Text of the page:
So you're selling a house and you get a showing request - Yeah! But wait, they want to come in an hour. What? How can I get ready? But that's when the kids get home... Put all these worries aside! Say yes! Let me explain why.
Given the current buyers market, you should do everything in your power to accommodate a showing request (we'll assume that the agent making that request has prequalified this buyer as one ready, willing and able to afford your home.) You never know when this could be the Buyer for your home and many times a buyer who is turned down for a showing never reschedules. Even if they do reschedule, the relationship has started off on the wrong foot, which could come into play later in the transaction. Often times transferees, who are some of the best ready, willing and able buyers in any market, can't reschedule for 3 days later. By then they will be on a plane back home, with an accepted offer in their carry-on.
So why would a buyer wait until the last minute to request to see your home? Maybe they just walked into the real estate office 30 minutes ago and they need to buy a home this afternoon. Maybe a 70 hour work week just had a cancellation and your house is the one they have been trying for three weeks to find time to see. We could come up with all kinds of reason why they could have called earlier, but should you really care? After all, it's the showing that counts.
My family moved 6 times before I graduated high school, so I have a little experience in this arena. In the 70's there were no cell phones, so if while driving a neighborhood with their agent, a buyer would request to see an additional home, the Realtor would knock on the door and ask if they could come back in 15 minutes. I, along with my 3 siblings, all had a job to do when that happened. If it was during dinner, the dinner dishes went into a large canner and into the car trunk. Someone shined up the sinks, someone ran the vacuum and someone stuffed any dirty clothes into the washer and/or dryer. One of the biggest reasons I hear from agents for restrictive showing instructions is that the sellers have small children, sometimes with a spouse already moved on to the new location. While I truly empathize with those parents, I also know the challenges this market presents and it is imperative that no showings be turned down unless absolutely necessary. While I would always encourage sellers to leave their home during a showing (see Pat Tasker's great post on that subject: Would you try on that swimsuit if the clerk came in the dressing room?) I can even remember people looking at our house while my siblings and I were in bed!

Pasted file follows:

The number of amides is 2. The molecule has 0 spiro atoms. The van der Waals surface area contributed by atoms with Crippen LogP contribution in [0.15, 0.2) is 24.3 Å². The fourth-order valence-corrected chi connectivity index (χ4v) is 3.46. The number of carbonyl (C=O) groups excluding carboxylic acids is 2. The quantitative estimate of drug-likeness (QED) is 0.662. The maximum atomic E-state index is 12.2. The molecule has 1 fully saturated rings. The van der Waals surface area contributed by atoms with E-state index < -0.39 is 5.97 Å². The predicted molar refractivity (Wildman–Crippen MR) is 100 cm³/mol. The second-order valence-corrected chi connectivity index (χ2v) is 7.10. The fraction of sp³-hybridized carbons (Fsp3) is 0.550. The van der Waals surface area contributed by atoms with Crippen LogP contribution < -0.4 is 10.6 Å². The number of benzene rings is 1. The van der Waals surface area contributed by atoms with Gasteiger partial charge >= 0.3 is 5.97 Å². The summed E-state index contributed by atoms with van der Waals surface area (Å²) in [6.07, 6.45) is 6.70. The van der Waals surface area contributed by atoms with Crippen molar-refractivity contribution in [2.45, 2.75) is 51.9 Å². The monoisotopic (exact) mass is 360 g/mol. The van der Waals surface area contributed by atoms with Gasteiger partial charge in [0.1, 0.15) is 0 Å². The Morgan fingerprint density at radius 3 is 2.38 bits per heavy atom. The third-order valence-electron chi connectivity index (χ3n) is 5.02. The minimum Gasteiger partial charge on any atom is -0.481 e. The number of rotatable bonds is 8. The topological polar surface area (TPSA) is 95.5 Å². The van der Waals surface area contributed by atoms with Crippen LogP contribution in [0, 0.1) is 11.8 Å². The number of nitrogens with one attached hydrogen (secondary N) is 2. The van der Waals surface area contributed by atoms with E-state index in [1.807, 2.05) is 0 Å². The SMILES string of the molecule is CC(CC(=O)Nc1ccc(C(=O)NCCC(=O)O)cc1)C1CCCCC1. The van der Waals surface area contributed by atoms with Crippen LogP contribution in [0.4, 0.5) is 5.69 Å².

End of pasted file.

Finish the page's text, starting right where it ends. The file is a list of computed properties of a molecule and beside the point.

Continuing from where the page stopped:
Of course, I encourage all agents and buyers to be as considerate as possible when requesting showings, giving the seller as much advance notice as possible. I would also caution sellers from letting in buyers who knock on their door without an agent for security reasons. Nevertheless, while there are many legitimate reasons for you as a seller to turn down a showing, please reconsider before doing so. It can mean the difference between a buyer now and no buyer!